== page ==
On the afternoon of May 5, 2021, at 5:24 p.m. local time, SpaceX made its fifth attempt at a high altitude test flight and soft landing with a Starship prototype. Given the results of the previous test, many people were on the edge of their seats at this event. In all four attempts, the prototypes managed to reach their maximum altitude and perform the bellyflop maneuver, but then exploded during (or shortly after) landing.
Would the fifteenth iteration of the Starship prototype (SN15) succeed where the others had failed? From 5:30 p.m. local time (6:30 p.m. EDT; 3:30 p.m. PDT) the answer to this question is “WITH GUSTO!” On its fifth attempt, the SN15 not only managed to reach its target altitude of 10 km and abort the belly flop and controlled descent, but it also stuck the landing and suffered no breakdowns afterwards.
In other words, COMPLETE SUCCESS!
Given that SpaceX’s future depends on the success of the Starship and Super Heavy launch systems, this is certainly good news. This goes beyond replacing the Falcon family of missiles with starships to carry everything from crews and cargo to Low Earth Orbit (LEO). It also includes SpaceX’s hopes of fulfilling its recently awarded contract with NASA to develop a reusable lunar lander.
The flight began at 5:24:10 p.m. CDT (6:24:10 p.m. EDT; 3:24:10 p.m. PDT) under foggy conditions, similar to the SN11 flight a few weeks ago. As in all previous cases, the spaceship reached its climax, switched off its three Raptor engines (one at a time) and then reoriented itself for its descent (the “belly flop” maneuver). This time, however, the spaceship had no problems as it restarted two of its Raptor engines and drove the last few meters down.
Then, 6 minutes and 8 seconds after take-off, the SN15 landed on the landing pad and remained unharmed. In the first two attempts, the prototypes SN8 and SN9 were too hot or turned too much and exploded on landing. During the third, the SN10 suffered a slight malfunction with its landing legs that caused it to land too hard on one side, resulting in a propellant leak that triggered a fire and explosion.
Then there was the soaring SN11, which exploded on the descent and rained debris all over the landing site. That brought the total to four explosions in less than four months, which Blue Origin and Dynetics were sure to mention when filing complaints with NASA. You see, between all of these tests, SpaceX won a lucrative $ 2.9 billion contract to develop a Human Landing System (HLS) for NASA.
As part of the Artemis program, SpaceX was one of three companies vying for the right to build the lander that will transport the Artemis III astronauts to the lunar surface in 2024 – the others are Blue Origin and Dynetics. For their proposal, SpaceX offered a modified version of the spaceship that would carry a crew of six astronauts from the earth to the moon and enable EVAs on the surface.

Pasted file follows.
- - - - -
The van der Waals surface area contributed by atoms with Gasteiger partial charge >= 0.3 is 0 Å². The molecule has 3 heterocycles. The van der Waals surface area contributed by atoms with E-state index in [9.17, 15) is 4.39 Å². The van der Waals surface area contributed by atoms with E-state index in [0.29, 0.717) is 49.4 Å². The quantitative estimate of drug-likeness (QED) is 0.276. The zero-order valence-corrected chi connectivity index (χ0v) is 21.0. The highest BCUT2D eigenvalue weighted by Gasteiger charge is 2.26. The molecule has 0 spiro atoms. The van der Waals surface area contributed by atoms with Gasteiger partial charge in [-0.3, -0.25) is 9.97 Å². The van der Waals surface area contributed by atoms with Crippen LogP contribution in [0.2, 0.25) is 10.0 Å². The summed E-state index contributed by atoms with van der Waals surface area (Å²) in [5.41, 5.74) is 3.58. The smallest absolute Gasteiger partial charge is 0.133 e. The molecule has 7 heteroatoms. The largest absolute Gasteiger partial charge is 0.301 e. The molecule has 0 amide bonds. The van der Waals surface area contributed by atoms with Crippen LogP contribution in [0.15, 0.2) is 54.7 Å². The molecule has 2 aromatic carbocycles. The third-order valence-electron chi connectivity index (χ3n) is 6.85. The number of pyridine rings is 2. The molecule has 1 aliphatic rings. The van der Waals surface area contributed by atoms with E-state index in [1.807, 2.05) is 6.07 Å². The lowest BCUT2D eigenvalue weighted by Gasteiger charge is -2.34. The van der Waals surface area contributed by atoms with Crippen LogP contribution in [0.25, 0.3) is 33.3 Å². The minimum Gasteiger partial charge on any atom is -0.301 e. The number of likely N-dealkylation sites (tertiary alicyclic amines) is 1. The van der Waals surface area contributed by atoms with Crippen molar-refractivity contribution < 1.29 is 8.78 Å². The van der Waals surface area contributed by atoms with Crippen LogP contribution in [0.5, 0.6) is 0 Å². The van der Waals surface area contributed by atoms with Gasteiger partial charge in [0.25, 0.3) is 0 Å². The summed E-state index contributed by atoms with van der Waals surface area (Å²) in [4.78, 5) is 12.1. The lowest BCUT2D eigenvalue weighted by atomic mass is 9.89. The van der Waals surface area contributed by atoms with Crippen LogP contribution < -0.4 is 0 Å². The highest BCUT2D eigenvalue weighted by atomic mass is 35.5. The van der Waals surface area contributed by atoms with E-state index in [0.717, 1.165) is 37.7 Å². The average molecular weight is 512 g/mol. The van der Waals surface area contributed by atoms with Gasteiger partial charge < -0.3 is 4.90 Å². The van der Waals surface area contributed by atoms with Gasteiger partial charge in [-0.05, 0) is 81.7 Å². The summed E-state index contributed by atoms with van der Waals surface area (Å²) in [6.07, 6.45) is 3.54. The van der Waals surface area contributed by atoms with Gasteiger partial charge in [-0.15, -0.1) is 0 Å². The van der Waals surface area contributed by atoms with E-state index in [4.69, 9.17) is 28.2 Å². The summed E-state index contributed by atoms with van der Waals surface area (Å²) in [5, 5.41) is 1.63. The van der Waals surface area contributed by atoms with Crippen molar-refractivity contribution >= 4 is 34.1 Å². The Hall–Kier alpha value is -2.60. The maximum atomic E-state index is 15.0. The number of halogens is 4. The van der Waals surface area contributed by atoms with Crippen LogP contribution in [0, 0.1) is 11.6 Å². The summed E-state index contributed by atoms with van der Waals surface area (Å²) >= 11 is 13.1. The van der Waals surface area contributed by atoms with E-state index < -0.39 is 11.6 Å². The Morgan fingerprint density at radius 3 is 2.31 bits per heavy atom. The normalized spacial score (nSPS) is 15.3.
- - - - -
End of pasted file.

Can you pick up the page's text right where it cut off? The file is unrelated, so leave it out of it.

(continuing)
Shortly after NASA awarded SpaceX the contract for Option A, the two companies filed complaints with NASA pointing out insufficient advice. As Dynetics noted more than once in the 61-page complaint it filed with the Government Accountability Office (co-signed by Blue Origin), NASA stated in the original call to work to promote a competitive environment.
This included the selection of two candidates for an Option A contract, which NASA ultimately declined, citing budget constraints and planning problems. In addition, the Dynetics legal team drew attention to the “high and unacceptable risk” involved in the SpaceX approach. In case there was any confusion about what they were getting into, Dynetics put this in their complaint:
“[T]The source selection statement makes no mention, let alone the inherent risks associated with the fact that four SpaceX Starship prototypes have exploded in the last four months alone. Landing humans on the moon requires a great deal of space systems engineering to identify and mitigate the inherent and significant risks of human space travel, and NASA has provided SpaceX with evidence of the proven lack of such systems engineering. “
In conclusion, both Blue Origin and Dynetics complained that NASA did not give them advance notice that they would only be working with one contractor. Second, they felt the contractor should have a better safety record that doesn’t include exploding prototypes. While legal matters are generally not known to be kind and gentle, the nature of the Dynetics complaint feels a bit jagged.
Perhaps Musk’s impotence joke directed against Bezos had something to do with it. Separately, NASA issued a statement last week through an official spokesperson: “In accordance with the GAO protests, NASA directed SpaceX that progress on the Human Landing System (HLS) contract be suspended pending GAO any pending litigation related to it has settled with this procurement. ”
This successful test of the SN15 is therefore a double blow. On the one hand, it brings SpaceX closer to creating a fully reusable heavy-duty launch system that can make regular trips to orbit, the moon, Mars, and (someday) beyond. On the other hand, SpaceX’s participation in the Artemis program is being questioned in part because of its track record and failures with the Starship prototypes.
By demonstrating that their system can safely and effectively perform all major maneuvers, SpaceX has undermined the challenge of competition. There is no way to know if this will affect NASA’s decision regarding their work interruption order they submitted to HLS. But for SpaceX and Musk, it has to feel like the icing on the cake, which has already been a huge win for the company.
All in all, it must feel pretty good to be Elon Musk now!
Further reading: SpaceX